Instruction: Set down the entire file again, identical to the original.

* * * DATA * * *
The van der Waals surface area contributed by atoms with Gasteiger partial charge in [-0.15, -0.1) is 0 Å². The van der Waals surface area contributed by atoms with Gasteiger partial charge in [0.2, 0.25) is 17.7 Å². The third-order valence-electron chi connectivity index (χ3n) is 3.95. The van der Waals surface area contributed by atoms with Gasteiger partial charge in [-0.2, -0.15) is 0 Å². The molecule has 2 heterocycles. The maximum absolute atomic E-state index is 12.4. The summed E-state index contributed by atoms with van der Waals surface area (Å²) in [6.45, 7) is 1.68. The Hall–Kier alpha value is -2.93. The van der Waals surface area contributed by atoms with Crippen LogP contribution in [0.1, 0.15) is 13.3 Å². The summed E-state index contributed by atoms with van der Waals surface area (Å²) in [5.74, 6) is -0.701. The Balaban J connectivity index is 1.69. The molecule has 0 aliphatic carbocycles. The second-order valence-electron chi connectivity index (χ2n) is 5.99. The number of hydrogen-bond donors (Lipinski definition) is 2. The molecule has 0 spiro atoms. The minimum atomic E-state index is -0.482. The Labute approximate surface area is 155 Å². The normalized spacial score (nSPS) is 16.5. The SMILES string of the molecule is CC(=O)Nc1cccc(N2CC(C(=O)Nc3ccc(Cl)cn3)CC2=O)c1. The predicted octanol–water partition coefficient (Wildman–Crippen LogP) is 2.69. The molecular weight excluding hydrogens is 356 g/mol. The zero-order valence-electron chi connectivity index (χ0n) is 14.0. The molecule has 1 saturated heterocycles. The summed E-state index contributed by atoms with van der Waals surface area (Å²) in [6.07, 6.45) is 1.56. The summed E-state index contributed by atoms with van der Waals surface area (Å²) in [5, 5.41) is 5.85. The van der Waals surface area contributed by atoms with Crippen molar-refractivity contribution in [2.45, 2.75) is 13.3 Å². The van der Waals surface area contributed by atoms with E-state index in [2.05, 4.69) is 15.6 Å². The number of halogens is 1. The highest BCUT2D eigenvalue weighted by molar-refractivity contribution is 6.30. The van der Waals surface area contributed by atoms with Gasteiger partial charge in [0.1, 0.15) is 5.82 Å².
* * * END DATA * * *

The van der Waals surface area contributed by atoms with Gasteiger partial charge in [-0.15, -0.1) is 0 Å². The van der Waals surface area contributed by atoms with Gasteiger partial charge in [0.2, 0.25) is 17.7 Å². The third-order valence-electron chi connectivity index (χ3n) is 3.95. The van der Waals surface area contributed by atoms with Gasteiger partial charge in [-0.2, -0.15) is 0 Å². The molecule has 2 heterocycles. The maximum absolute atomic E-state index is 12.4. The summed E-state index contributed by atoms with van der Waals surface area (Å²) in [6.45, 7) is 1.68. The Hall–Kier alpha value is -2.93. The van der Waals surface area contributed by atoms with Crippen LogP contribution in [0.1, 0.15) is 13.3 Å². The summed E-state index contributed by atoms with van der Waals surface area (Å²) in [5.74, 6) is -0.701. The Balaban J connectivity index is 1.69. The molecule has 0 aliphatic carbocycles. The second-order valence-electron chi connectivity index (χ2n) is 5.99. The number of hydrogen-bond donors (Lipinski definition) is 2. The molecule has 0 spiro atoms. The minimum atomic E-state index is -0.482. The Labute approximate surface area is 155 Å². The normalized spacial score (nSPS) is 16.5. The SMILES string of the molecule is CC(=O)Nc1cccc(N2CC(C(=O)Nc3ccc(Cl)cn3)CC2=O)c1. The predicted octanol–water partition coefficient (Wildman–Crippen LogP) is 2.69. The molecular weight excluding hydrogens is 356 g/mol. The zero-order valence-electron chi connectivity index (χ0n) is 14.0. The molecule has 1 saturated heterocycles. The summed E-state index contributed by atoms with van der Waals surface area (Å²) in [6.07, 6.45) is 1.56. The summed E-state index contributed by atoms with van der Waals surface area (Å²) in [5, 5.41) is 5.85. The van der Waals surface area contributed by atoms with Crippen molar-refractivity contribution in [2.45, 2.75) is 13.3 Å². The van der Waals surface area contributed by atoms with E-state index in [2.05, 4.69) is 15.6 Å². The number of halogens is 1. The highest BCUT2D eigenvalue weighted by molar-refractivity contribution is 6.30. The van der Waals surface area contributed by atoms with Gasteiger partial charge in [0.1, 0.15) is 5.82 Å².